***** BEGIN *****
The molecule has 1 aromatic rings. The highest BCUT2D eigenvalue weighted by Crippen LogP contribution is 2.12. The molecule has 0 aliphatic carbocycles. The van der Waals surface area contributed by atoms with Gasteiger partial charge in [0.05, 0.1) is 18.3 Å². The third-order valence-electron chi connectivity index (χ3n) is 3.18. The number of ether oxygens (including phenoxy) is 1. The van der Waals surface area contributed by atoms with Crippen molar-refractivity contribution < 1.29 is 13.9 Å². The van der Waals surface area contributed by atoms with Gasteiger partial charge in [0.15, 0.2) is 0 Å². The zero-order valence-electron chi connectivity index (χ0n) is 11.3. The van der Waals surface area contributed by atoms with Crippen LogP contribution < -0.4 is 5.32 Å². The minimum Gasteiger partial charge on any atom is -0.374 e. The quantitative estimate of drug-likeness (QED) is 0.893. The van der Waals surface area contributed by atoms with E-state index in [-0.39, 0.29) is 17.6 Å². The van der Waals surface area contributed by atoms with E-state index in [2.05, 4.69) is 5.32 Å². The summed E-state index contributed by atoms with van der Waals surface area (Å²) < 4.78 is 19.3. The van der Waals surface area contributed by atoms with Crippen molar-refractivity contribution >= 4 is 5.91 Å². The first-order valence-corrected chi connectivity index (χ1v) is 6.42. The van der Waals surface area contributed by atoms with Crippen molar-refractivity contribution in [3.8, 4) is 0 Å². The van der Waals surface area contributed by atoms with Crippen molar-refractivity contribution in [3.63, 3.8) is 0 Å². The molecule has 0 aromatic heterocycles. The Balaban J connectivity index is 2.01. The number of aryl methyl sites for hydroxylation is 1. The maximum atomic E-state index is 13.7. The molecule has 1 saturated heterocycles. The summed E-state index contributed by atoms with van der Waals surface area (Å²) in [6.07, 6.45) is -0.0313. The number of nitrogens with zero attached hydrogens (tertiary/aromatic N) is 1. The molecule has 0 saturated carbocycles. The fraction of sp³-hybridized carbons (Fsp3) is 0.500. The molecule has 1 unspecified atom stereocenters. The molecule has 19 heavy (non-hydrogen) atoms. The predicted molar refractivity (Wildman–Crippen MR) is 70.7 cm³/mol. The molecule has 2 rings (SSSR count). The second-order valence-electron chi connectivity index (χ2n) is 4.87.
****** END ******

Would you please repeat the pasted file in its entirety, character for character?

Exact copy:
The molecule has 1 aromatic rings. The highest BCUT2D eigenvalue weighted by Crippen LogP contribution is 2.12. The molecule has 0 aliphatic carbocycles. The van der Waals surface area contributed by atoms with Gasteiger partial charge in [0.05, 0.1) is 18.3 Å². The third-order valence-electron chi connectivity index (χ3n) is 3.18. The number of ether oxygens (including phenoxy) is 1. The van der Waals surface area contributed by atoms with Crippen molar-refractivity contribution < 1.29 is 13.9 Å². The van der Waals surface area contributed by atoms with Gasteiger partial charge in [0.15, 0.2) is 0 Å². The zero-order valence-electron chi connectivity index (χ0n) is 11.3. The van der Waals surface area contributed by atoms with Crippen LogP contribution < -0.4 is 5.32 Å². The minimum Gasteiger partial charge on any atom is -0.374 e. The quantitative estimate of drug-likeness (QED) is 0.893. The van der Waals surface area contributed by atoms with E-state index in [-0.39, 0.29) is 17.6 Å². The van der Waals surface area contributed by atoms with E-state index in [2.05, 4.69) is 5.32 Å². The summed E-state index contributed by atoms with van der Waals surface area (Å²) < 4.78 is 19.3. The van der Waals surface area contributed by atoms with Crippen molar-refractivity contribution >= 4 is 5.91 Å². The first-order valence-corrected chi connectivity index (χ1v) is 6.42. The van der Waals surface area contributed by atoms with Crippen molar-refractivity contribution in [3.8, 4) is 0 Å². The van der Waals surface area contributed by atoms with Crippen molar-refractivity contribution in [3.63, 3.8) is 0 Å². The molecule has 0 aromatic heterocycles. The Balaban J connectivity index is 2.01. The number of aryl methyl sites for hydroxylation is 1. The maximum atomic E-state index is 13.7. The molecule has 1 saturated heterocycles. The summed E-state index contributed by atoms with van der Waals surface area (Å²) in [6.07, 6.45) is -0.0313. The number of nitrogens with zero attached hydrogens (tertiary/aromatic N) is 1. The molecule has 0 saturated carbocycles. The fraction of sp³-hybridized carbons (Fsp3) is 0.500. The molecule has 1 unspecified atom stereocenters. The molecule has 19 heavy (non-hydrogen) atoms. The predicted molar refractivity (Wildman–Crippen MR) is 70.7 cm³/mol. The molecule has 2 rings (SSSR count). The second-order valence-electron chi connectivity index (χ2n) is 4.87.